The recent pop in interest rates: This could be a game changer for financial markets as the U.S. Treasury bond market is, by far, the largest and most influential in the world. Last week, 10-year Treasuries jumped to 2.1% on Friday, up from 1.6% at the beginning of the month. After a long period of low interest rates, U.S. equity markets are addicted to easy, cheap money and a change in that environment could add to the cost of doing business for corporations, damp the much-ballyhooed real estate resurgence and have the ominous effect of effectively increasing the national debt as rising interest rates make the debt more expensive.

Overall, the move in interest rates leaves investors in a bad place, with growing potential risks appearing in both the stock and bond markets. On Friday, stocks and bond prices declined in unison, which is not the typical action: Usually, stock and bond prices move inversely to each other. If stock prices and bond prices start going down together, this potentially sets up an environment in which a diversified portfolio of stocks and bonds could move up or down in tandem.

The biggest risk here is the Fed easy money policy has created three simultaneous bubbles in stocks, bonds and real estate and all three could deflate concurrently if/when the easy money is pulled away. Any hint the Fed is losing control of the interest rate environment is likely to lead to extreme volatility and the potential for significant problems for stocks, bonds and real estate, much like the current situation in Japan.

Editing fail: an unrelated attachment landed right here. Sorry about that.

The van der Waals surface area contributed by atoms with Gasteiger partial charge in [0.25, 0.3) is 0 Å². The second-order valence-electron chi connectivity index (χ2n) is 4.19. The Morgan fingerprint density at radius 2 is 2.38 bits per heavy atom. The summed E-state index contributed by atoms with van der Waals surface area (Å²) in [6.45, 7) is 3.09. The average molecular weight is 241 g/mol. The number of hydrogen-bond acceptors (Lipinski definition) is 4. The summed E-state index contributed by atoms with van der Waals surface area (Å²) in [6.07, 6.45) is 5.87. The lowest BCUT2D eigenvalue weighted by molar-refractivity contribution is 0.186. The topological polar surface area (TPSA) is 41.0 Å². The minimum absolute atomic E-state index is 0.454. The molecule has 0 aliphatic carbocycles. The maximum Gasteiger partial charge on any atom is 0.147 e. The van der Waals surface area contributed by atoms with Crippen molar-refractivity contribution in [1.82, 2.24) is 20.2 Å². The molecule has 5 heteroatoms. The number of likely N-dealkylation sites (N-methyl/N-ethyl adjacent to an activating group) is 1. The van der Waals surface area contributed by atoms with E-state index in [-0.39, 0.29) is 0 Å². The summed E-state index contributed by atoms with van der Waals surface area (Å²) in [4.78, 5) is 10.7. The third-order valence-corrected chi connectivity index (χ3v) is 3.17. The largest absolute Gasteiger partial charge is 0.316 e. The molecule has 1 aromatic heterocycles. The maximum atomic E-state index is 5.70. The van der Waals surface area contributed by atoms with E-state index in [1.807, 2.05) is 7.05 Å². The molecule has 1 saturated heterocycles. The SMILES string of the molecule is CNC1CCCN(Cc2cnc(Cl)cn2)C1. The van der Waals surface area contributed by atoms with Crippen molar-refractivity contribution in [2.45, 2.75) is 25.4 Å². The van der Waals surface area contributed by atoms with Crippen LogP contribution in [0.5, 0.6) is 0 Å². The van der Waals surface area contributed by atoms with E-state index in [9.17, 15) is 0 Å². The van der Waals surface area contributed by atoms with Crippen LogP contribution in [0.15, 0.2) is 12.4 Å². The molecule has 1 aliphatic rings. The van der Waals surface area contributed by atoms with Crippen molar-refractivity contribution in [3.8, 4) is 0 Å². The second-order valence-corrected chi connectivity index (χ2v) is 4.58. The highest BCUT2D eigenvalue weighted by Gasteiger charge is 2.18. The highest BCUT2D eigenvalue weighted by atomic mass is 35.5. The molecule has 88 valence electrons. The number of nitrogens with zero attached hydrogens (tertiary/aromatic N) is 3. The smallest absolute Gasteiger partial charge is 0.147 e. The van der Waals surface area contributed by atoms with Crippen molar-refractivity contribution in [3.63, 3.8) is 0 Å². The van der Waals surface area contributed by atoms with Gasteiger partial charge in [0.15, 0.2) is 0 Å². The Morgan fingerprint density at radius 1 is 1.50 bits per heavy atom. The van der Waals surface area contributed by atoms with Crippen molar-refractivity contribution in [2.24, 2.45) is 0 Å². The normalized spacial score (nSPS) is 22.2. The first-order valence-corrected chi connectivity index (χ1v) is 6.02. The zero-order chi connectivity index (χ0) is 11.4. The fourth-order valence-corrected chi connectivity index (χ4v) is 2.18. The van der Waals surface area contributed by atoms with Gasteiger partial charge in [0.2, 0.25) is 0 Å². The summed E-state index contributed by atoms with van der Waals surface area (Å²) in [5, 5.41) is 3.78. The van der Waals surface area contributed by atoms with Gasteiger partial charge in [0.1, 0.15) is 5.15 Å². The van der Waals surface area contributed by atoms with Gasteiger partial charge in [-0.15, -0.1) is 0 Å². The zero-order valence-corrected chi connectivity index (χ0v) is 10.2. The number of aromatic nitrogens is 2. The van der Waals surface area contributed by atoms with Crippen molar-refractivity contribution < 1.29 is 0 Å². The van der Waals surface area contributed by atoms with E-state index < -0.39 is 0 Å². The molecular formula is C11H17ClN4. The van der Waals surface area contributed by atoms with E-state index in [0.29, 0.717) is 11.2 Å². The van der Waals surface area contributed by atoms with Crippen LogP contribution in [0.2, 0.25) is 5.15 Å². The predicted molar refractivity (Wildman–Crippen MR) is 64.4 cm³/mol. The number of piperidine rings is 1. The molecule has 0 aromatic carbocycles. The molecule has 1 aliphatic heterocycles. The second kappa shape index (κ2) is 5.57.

U.S. markets now face several significant challenges that could easily bring on a bout of June doom and gloom. The recent rally has been completely unhinged from economic reality, as macro indicators like consumer spending and commodity prices point to a slowing global economy and technical indicators point to potential upcoming weakness in major U.S. markets.

U.S. corporations are starting to show signs of stress and an atmosphere of rising interest rates adds further uncertainty to the overall picture for June. Wall Street Sector Selector remains in "red flag" status, expecting an increasingly high risk environment ahead.

At the time of publication the author had no position in any of the stocks mentioned.

This article is commentary by an independent contributor, separate from TheStreet's regular news coverage.
John Nyaradi is Publisher of Wall Street Sector Selector, a financial media site focused on news, analysis, and information about Exchange Traded Funds (ETFs) and global financial and economic developments. John's investment articles have appeared in many online publications and he is a frequent guest on numerous financial media outlets. His book, Super Sectors, is published by John Wiley and Sons and included among the "Year's Top Investment Books" in the 2011 Stock Trader's Almanac.

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